This eventually led to the more sophisticated technological concept now practiced in the Body Farm, called “degree-days”. Using climate information and soil analysis, an investigator can measure the temperature and rate of body decay over specific number of days. This information combined with weather data can help scientists get a better estimate of time since death.
4. His research was an uphill climb in the early stages.
Initially, many misunderstood the relevance of Bass’ research and the need to study human remains. Many groups believed human bodies were sacred, generating a lot of negative press around Bass’s facility. Yet, many supporters of Bass work understood that his study vastly benefited law enforcement and solving (otherwise unsolvable) homicides. Bass slowly expanded his work and began offering his research to those involved directly in crime-solving — police officers, FBI agents and medical examiners, to name a few. Its popularity grew, and people began to view the facility as a unique research hub with major benefits to the public and society at large.
5. He’s been seen on TV.
Bass (nearing retirement) pondered how he could document his decades of research and compelling crime cases. During the same time, Bass had a serendipitous encounter, which turned this desire into a reality. Award-winning science writer, Jon Jefferson approached him and asked if he’d be interested in created a documentary of his work. He eventually turned Bass’ narrative into a two-part mini documentary on the National Geographic Channel.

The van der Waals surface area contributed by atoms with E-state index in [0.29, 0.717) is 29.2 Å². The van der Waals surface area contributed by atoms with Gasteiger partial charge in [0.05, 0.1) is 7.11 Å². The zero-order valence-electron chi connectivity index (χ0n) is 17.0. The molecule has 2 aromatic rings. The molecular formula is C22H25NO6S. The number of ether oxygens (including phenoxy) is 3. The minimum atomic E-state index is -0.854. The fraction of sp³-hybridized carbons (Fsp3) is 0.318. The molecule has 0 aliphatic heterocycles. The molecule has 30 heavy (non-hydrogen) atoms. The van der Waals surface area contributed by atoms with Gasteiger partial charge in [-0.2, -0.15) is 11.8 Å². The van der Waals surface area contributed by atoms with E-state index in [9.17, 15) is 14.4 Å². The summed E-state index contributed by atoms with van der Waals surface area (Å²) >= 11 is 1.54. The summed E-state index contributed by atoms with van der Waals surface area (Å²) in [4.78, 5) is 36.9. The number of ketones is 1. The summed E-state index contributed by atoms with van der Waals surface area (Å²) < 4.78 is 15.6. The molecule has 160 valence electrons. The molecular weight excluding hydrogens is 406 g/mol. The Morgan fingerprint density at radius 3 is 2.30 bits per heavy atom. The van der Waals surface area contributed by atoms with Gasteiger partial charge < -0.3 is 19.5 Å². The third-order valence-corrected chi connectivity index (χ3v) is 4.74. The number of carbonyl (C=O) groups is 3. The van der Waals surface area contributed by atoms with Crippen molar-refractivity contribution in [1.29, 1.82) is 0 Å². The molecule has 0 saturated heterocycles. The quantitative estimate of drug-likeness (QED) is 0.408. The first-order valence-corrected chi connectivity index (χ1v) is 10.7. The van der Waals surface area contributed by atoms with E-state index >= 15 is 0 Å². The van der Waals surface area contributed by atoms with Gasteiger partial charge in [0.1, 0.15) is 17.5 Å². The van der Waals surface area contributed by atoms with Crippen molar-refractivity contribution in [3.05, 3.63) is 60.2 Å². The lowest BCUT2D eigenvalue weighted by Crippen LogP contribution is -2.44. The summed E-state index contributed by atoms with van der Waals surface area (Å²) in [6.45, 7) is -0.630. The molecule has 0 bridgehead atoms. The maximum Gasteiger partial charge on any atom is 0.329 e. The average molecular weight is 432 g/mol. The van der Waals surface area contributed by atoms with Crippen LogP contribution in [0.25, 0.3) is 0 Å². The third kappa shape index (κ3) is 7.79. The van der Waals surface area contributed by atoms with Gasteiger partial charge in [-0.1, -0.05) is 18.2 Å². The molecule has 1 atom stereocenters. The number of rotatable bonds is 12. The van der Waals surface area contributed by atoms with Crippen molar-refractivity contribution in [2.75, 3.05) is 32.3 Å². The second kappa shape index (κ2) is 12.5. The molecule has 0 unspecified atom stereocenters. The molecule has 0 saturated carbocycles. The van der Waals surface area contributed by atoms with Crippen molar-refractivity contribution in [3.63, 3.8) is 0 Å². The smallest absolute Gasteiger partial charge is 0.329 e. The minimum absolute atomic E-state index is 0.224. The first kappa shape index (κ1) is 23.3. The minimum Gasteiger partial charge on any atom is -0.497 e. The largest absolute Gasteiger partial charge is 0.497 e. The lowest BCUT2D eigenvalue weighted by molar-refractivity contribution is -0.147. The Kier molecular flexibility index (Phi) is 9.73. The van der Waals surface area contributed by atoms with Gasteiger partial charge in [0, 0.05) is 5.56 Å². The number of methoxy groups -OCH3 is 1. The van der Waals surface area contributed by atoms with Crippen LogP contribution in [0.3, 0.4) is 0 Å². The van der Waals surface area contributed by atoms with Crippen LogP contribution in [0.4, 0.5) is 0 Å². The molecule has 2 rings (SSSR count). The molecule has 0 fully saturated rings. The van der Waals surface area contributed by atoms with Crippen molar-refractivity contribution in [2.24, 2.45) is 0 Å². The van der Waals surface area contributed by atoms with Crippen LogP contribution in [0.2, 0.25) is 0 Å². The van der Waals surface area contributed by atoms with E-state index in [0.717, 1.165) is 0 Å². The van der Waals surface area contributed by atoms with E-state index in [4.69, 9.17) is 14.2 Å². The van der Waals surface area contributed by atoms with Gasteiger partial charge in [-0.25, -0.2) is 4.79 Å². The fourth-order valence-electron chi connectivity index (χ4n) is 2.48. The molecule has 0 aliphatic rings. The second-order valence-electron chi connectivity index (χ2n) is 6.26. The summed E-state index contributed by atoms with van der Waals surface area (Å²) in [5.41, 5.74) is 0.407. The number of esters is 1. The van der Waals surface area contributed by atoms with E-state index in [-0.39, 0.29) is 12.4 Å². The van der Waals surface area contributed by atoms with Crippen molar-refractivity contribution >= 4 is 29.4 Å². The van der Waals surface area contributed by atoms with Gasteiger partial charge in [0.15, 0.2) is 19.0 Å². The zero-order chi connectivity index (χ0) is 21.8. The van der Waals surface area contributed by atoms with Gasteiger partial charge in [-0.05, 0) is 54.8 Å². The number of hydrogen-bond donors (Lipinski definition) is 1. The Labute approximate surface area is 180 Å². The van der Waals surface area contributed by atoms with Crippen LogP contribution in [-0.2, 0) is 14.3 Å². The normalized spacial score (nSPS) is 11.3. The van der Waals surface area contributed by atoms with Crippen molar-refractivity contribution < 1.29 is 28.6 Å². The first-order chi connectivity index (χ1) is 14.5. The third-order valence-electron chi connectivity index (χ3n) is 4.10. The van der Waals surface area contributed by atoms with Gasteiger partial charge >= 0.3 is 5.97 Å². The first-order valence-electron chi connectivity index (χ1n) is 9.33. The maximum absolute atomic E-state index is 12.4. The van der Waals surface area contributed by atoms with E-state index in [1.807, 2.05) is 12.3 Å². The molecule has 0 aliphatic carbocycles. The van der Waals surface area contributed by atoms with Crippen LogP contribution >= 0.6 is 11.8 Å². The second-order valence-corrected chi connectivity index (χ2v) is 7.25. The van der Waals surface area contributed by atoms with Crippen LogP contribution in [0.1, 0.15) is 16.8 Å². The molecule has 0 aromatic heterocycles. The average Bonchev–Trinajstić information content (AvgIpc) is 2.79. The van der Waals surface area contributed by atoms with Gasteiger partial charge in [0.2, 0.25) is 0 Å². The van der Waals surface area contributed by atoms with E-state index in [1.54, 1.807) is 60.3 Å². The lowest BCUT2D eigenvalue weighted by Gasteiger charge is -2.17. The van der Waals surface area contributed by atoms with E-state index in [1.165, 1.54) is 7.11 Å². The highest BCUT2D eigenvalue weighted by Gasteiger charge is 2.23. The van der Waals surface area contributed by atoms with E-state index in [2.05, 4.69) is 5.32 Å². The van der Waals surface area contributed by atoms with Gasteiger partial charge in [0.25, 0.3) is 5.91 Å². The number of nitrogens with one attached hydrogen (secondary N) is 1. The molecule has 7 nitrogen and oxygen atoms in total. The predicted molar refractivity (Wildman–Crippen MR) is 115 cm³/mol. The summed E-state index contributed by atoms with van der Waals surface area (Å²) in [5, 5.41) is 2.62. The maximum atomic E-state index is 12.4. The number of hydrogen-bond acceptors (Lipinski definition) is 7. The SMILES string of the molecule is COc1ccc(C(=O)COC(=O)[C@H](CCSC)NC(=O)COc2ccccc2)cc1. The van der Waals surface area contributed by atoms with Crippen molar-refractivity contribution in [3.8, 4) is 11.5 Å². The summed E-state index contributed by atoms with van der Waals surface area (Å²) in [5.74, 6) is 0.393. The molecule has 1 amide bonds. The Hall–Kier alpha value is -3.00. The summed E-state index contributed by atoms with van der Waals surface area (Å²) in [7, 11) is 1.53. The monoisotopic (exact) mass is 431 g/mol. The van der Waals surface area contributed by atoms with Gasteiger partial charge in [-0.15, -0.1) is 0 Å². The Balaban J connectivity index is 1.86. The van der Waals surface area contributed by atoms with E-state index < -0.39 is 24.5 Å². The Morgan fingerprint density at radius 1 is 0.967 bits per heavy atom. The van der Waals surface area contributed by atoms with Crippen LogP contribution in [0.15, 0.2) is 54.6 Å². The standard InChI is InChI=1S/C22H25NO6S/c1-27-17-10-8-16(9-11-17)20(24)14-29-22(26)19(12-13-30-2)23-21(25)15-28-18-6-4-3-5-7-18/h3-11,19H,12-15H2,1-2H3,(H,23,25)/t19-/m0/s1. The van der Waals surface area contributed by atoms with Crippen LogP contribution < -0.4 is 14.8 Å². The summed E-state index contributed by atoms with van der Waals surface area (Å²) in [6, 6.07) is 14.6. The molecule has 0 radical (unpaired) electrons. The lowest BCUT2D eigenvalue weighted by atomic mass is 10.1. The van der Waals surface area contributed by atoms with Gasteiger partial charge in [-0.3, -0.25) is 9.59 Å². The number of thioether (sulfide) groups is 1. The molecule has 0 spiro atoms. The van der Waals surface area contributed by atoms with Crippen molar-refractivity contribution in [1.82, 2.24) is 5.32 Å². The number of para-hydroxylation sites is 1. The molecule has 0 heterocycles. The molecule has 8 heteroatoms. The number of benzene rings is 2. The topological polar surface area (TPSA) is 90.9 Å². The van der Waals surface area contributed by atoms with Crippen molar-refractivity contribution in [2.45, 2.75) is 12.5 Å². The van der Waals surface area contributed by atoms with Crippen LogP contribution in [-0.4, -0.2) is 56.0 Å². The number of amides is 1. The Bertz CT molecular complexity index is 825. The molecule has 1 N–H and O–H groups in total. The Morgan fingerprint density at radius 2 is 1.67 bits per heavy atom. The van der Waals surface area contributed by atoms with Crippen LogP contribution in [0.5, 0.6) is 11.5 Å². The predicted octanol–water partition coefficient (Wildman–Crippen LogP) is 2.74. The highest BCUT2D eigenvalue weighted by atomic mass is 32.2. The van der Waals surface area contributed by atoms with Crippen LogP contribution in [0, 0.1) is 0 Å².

While the overall purpose of Bass’ work is immensely beneficial to law enforcement, it wasn’t easy to look at the gruesome reality that studying dead bodies demanded. But Dr. Bass made an excellent subject, as Jefferson notes himself: “The thing about Dr. Bass that’s so great is that he’s able to take this macabre subject and get you so fascinated so fast that you forget who and what it is you’re looking at. You get caught up in his view that this is a scientific puzzle, an effort to uncover the truth. Ultimately, it’s a quest for justice. Those things are so much more powerful than the feeling that this is horrifying to look at.”
6. He earned the title of ‘Bone Detective’.
And here’s one last tidbit of information on Bass: he’s most often given the alias “Bone Detective,” but did you know he has actually collected over 400 bones from 20th century skeletons? He owns the largest in the United States. Bass offers these bones to anthropologists, which are particularly helpful when understanding the anatomical dimensions of skeletons.
Your Turn: How many of these fascinating tidbits about Dr. Bill Bass did you already know? Is there anything you think we’ve overlooked in relation to his Body Farm laboratory? Let us know in the comments — we’d love to hear from you.